The number of social conflicts in Peru, often tied to environmental concerns, has declined slightly in June, but still remains high, according to a recent report from Peru’s ombudsman’s office.
In June, there were 223 social conflicts in the Andean country, down from 247 in the same month last year, according to RPP, which cited the report by the Defensoria del Pueblo.
According to the ombudsman, six new conflicts emerged in June, while six others were resolved.
The report found the greatest number of conflicts are in the region of Ancash, at 30, followed by the southern regions of Apurimac, at 24, and Puno at 17.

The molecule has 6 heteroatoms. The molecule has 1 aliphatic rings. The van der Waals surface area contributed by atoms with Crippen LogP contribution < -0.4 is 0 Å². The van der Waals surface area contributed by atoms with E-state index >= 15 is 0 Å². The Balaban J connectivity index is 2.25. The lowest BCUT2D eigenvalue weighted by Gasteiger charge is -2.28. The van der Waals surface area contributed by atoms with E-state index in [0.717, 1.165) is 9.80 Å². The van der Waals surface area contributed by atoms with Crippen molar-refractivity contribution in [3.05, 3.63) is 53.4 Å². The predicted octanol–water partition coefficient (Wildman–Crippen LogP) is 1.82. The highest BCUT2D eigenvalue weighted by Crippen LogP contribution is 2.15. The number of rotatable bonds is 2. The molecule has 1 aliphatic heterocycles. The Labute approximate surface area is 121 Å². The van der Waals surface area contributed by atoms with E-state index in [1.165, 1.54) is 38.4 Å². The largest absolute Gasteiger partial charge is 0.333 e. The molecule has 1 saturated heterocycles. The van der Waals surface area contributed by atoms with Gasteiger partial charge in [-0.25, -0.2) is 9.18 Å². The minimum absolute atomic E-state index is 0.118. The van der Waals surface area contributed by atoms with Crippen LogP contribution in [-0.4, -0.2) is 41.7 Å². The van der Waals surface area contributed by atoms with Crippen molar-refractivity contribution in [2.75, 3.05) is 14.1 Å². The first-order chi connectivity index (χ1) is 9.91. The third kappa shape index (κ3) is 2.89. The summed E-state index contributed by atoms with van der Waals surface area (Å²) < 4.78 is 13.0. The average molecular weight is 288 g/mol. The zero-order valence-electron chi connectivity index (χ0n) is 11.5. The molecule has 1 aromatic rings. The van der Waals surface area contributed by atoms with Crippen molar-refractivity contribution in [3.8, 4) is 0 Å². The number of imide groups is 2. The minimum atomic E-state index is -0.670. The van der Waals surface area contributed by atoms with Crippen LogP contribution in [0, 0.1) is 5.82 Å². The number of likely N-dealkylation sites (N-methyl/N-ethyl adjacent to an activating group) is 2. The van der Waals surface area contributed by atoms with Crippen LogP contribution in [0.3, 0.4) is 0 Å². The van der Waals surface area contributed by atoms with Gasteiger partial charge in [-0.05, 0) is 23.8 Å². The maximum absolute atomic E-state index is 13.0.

The ombudsman said that 145 of the conflicts are related to socio-environmental issues, with 105 of them related to mining and 18 to petroleum and gas projects.
Opposition to mining projects from rural farming communities is a major challenge to companies operating in Peru. Conflicts are often over the use of water, and regularly lead to violent conflicts between police and protesters. Many projects, including the $5.0 billion Minas Conga gold and copper deposit in Cajamarca, have been delayed due to protests, which most often become deeply divisive due to poor handling and procrastination by the government in the earlier stages of complaints.